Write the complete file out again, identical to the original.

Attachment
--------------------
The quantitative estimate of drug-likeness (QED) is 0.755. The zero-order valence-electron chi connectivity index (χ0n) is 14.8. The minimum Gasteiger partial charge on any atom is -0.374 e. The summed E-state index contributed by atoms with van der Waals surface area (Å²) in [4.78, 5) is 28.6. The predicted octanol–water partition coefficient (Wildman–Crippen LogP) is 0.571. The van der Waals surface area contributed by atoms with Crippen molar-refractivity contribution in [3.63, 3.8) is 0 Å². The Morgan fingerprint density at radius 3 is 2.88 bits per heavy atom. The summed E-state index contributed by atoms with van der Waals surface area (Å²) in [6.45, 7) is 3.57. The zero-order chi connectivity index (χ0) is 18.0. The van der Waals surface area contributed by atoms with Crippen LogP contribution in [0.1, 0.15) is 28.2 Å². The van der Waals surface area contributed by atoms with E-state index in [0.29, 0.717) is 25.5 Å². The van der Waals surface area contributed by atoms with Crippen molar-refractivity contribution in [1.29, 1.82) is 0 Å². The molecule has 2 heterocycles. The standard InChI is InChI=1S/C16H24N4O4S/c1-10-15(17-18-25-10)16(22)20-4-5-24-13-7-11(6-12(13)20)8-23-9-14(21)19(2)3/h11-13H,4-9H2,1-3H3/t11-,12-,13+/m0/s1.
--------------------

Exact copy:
The quantitative estimate of drug-likeness (QED) is 0.755. The zero-order valence-electron chi connectivity index (χ0n) is 14.8. The minimum Gasteiger partial charge on any atom is -0.374 e. The summed E-state index contributed by atoms with van der Waals surface area (Å²) in [4.78, 5) is 28.6. The predicted octanol–water partition coefficient (Wildman–Crippen LogP) is 0.571. The van der Waals surface area contributed by atoms with Crippen molar-refractivity contribution in [3.63, 3.8) is 0 Å². The Morgan fingerprint density at radius 3 is 2.88 bits per heavy atom. The summed E-state index contributed by atoms with van der Waals surface area (Å²) in [6.45, 7) is 3.57. The zero-order chi connectivity index (χ0) is 18.0. The van der Waals surface area contributed by atoms with Crippen LogP contribution in [0.1, 0.15) is 28.2 Å². The van der Waals surface area contributed by atoms with E-state index in [0.29, 0.717) is 25.5 Å². The van der Waals surface area contributed by atoms with Crippen molar-refractivity contribution in [1.29, 1.82) is 0 Å². The molecule has 2 heterocycles. The standard InChI is InChI=1S/C16H24N4O4S/c1-10-15(17-18-25-10)16(22)20-4-5-24-13-7-11(6-12(13)20)8-23-9-14(21)19(2)3/h11-13H,4-9H2,1-3H3/t11-,12-,13+/m0/s1.